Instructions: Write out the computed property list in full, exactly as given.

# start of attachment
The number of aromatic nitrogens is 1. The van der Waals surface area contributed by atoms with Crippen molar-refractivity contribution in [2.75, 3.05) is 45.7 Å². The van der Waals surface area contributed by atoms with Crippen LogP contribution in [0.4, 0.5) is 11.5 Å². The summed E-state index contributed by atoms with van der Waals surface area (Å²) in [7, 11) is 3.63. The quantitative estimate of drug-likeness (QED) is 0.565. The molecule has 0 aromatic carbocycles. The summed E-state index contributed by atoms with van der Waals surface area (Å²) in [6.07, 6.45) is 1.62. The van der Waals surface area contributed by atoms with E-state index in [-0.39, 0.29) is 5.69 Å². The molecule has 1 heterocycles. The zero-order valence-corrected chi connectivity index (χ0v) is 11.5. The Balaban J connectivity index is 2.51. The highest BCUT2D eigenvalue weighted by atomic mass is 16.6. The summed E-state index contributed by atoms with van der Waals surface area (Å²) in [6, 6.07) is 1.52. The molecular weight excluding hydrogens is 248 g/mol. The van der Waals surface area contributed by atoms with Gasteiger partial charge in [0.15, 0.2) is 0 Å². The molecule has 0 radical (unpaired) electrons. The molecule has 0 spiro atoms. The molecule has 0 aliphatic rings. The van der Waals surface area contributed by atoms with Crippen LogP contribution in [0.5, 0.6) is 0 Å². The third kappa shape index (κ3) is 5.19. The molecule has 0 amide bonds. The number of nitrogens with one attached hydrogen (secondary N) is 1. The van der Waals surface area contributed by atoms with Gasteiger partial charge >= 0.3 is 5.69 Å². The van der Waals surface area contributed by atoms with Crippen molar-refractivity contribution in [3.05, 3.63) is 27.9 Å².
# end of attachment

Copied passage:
The number of aromatic nitrogens is 1. The van der Waals surface area contributed by atoms with Crippen molar-refractivity contribution in [2.75, 3.05) is 45.7 Å². The van der Waals surface area contributed by atoms with Crippen LogP contribution in [0.4, 0.5) is 11.5 Å². The summed E-state index contributed by atoms with van der Waals surface area (Å²) in [7, 11) is 3.63. The quantitative estimate of drug-likeness (QED) is 0.565. The molecule has 0 aromatic carbocycles. The summed E-state index contributed by atoms with van der Waals surface area (Å²) in [6.07, 6.45) is 1.62. The van der Waals surface area contributed by atoms with E-state index in [-0.39, 0.29) is 5.69 Å². The molecule has 1 heterocycles. The zero-order valence-corrected chi connectivity index (χ0v) is 11.5. The Balaban J connectivity index is 2.51. The highest BCUT2D eigenvalue weighted by atomic mass is 16.6. The summed E-state index contributed by atoms with van der Waals surface area (Å²) in [6, 6.07) is 1.52. The molecular weight excluding hydrogens is 248 g/mol. The van der Waals surface area contributed by atoms with Gasteiger partial charge in [0.15, 0.2) is 0 Å². The molecule has 0 radical (unpaired) electrons. The molecule has 0 spiro atoms. The molecule has 0 aliphatic rings. The van der Waals surface area contributed by atoms with Crippen LogP contribution in [0.5, 0.6) is 0 Å². The third kappa shape index (κ3) is 5.19. The molecule has 0 amide bonds. The number of nitrogens with one attached hydrogen (secondary N) is 1. The van der Waals surface area contributed by atoms with Gasteiger partial charge >= 0.3 is 5.69 Å². The van der Waals surface area contributed by atoms with Crippen molar-refractivity contribution in [3.05, 3.63) is 27.9 Å².